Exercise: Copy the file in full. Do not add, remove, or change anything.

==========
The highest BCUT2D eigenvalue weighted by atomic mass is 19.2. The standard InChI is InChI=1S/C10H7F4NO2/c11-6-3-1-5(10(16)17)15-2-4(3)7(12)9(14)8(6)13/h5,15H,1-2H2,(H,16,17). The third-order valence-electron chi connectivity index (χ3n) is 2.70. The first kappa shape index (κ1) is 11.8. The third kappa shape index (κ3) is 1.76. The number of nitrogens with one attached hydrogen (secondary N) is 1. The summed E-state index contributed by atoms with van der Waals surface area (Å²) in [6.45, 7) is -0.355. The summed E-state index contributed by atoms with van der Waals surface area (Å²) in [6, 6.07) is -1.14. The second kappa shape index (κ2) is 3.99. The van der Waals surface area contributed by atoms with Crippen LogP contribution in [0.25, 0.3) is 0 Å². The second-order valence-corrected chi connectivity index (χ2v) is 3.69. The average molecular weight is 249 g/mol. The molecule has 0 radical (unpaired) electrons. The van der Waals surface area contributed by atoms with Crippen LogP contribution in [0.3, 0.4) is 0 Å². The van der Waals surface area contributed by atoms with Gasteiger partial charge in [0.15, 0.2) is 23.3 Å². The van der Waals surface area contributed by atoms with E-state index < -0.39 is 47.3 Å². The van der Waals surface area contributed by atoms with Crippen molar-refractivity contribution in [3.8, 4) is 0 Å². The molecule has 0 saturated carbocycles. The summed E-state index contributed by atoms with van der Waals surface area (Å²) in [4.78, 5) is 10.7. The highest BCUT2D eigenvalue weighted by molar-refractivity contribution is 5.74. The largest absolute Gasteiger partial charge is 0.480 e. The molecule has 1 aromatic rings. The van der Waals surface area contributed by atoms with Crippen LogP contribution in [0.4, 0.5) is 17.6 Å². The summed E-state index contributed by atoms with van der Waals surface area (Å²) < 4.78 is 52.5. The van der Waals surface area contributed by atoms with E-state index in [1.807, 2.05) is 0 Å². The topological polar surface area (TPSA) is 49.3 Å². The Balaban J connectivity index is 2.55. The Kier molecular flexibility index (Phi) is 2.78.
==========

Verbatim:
The highest BCUT2D eigenvalue weighted by atomic mass is 19.2. The standard InChI is InChI=1S/C10H7F4NO2/c11-6-3-1-5(10(16)17)15-2-4(3)7(12)9(14)8(6)13/h5,15H,1-2H2,(H,16,17). The third-order valence-electron chi connectivity index (χ3n) is 2.70. The first kappa shape index (κ1) is 11.8. The third kappa shape index (κ3) is 1.76. The number of nitrogens with one attached hydrogen (secondary N) is 1. The summed E-state index contributed by atoms with van der Waals surface area (Å²) in [6.45, 7) is -0.355. The summed E-state index contributed by atoms with van der Waals surface area (Å²) in [6, 6.07) is -1.14. The second kappa shape index (κ2) is 3.99. The van der Waals surface area contributed by atoms with Crippen LogP contribution in [0.25, 0.3) is 0 Å². The second-order valence-corrected chi connectivity index (χ2v) is 3.69. The average molecular weight is 249 g/mol. The molecule has 0 radical (unpaired) electrons. The van der Waals surface area contributed by atoms with Crippen LogP contribution in [0.3, 0.4) is 0 Å². The van der Waals surface area contributed by atoms with Gasteiger partial charge in [0.15, 0.2) is 23.3 Å². The van der Waals surface area contributed by atoms with E-state index < -0.39 is 47.3 Å². The van der Waals surface area contributed by atoms with Crippen molar-refractivity contribution in [3.8, 4) is 0 Å². The molecule has 0 saturated carbocycles. The summed E-state index contributed by atoms with van der Waals surface area (Å²) in [4.78, 5) is 10.7. The highest BCUT2D eigenvalue weighted by molar-refractivity contribution is 5.74. The largest absolute Gasteiger partial charge is 0.480 e. The molecule has 1 aromatic rings. The van der Waals surface area contributed by atoms with Crippen LogP contribution in [0.4, 0.5) is 17.6 Å². The summed E-state index contributed by atoms with van der Waals surface area (Å²) < 4.78 is 52.5. The van der Waals surface area contributed by atoms with E-state index in [1.807, 2.05) is 0 Å². The topological polar surface area (TPSA) is 49.3 Å². The Balaban J connectivity index is 2.55. The Kier molecular flexibility index (Phi) is 2.78.